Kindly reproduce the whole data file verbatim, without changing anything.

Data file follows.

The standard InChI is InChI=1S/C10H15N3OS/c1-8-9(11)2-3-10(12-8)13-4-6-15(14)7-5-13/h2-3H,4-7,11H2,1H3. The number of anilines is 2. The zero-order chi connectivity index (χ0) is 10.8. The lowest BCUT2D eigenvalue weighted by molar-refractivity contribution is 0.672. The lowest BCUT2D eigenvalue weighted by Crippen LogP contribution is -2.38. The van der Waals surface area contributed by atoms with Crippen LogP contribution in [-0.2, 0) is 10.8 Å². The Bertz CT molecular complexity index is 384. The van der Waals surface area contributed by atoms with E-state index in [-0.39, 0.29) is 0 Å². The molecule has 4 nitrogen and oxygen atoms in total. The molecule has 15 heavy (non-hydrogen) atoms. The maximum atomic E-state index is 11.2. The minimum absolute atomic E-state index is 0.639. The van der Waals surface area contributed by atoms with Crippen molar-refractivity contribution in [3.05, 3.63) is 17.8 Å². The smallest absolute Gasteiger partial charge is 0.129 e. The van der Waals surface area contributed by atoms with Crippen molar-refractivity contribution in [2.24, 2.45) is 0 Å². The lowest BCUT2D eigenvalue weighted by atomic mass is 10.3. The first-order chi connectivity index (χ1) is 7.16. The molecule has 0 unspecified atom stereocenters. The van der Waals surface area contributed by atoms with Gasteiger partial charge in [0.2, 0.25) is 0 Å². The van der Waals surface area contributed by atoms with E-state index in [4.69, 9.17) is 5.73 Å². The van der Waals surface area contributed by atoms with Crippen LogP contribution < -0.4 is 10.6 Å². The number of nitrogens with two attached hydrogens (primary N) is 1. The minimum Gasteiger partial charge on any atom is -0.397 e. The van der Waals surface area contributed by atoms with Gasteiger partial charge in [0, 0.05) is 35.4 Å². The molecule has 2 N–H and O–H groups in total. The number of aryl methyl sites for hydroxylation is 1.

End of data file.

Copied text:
The standard InChI is InChI=1S/C10H15N3OS/c1-8-9(11)2-3-10(12-8)13-4-6-15(14)7-5-13/h2-3H,4-7,11H2,1H3. The number of anilines is 2. The zero-order chi connectivity index (χ0) is 10.8. The lowest BCUT2D eigenvalue weighted by molar-refractivity contribution is 0.672. The lowest BCUT2D eigenvalue weighted by Crippen LogP contribution is -2.38. The van der Waals surface area contributed by atoms with Crippen LogP contribution in [-0.2, 0) is 10.8 Å². The Bertz CT molecular complexity index is 384. The van der Waals surface area contributed by atoms with E-state index in [-0.39, 0.29) is 0 Å². The molecule has 4 nitrogen and oxygen atoms in total. The molecule has 15 heavy (non-hydrogen) atoms. The maximum atomic E-state index is 11.2. The minimum absolute atomic E-state index is 0.639. The van der Waals surface area contributed by atoms with Crippen molar-refractivity contribution in [3.05, 3.63) is 17.8 Å². The smallest absolute Gasteiger partial charge is 0.129 e. The van der Waals surface area contributed by atoms with Crippen molar-refractivity contribution in [2.24, 2.45) is 0 Å². The lowest BCUT2D eigenvalue weighted by atomic mass is 10.3. The first-order chi connectivity index (χ1) is 7.16. The molecule has 0 unspecified atom stereocenters. The van der Waals surface area contributed by atoms with Gasteiger partial charge in [0.2, 0.25) is 0 Å². The van der Waals surface area contributed by atoms with E-state index in [4.69, 9.17) is 5.73 Å². The van der Waals surface area contributed by atoms with Crippen LogP contribution < -0.4 is 10.6 Å². The number of nitrogens with two attached hydrogens (primary N) is 1. The minimum Gasteiger partial charge on any atom is -0.397 e. The van der Waals surface area contributed by atoms with Gasteiger partial charge in [0, 0.05) is 35.4 Å². The molecule has 2 N–H and O–H groups in total. The number of aryl methyl sites for hydroxylation is 1.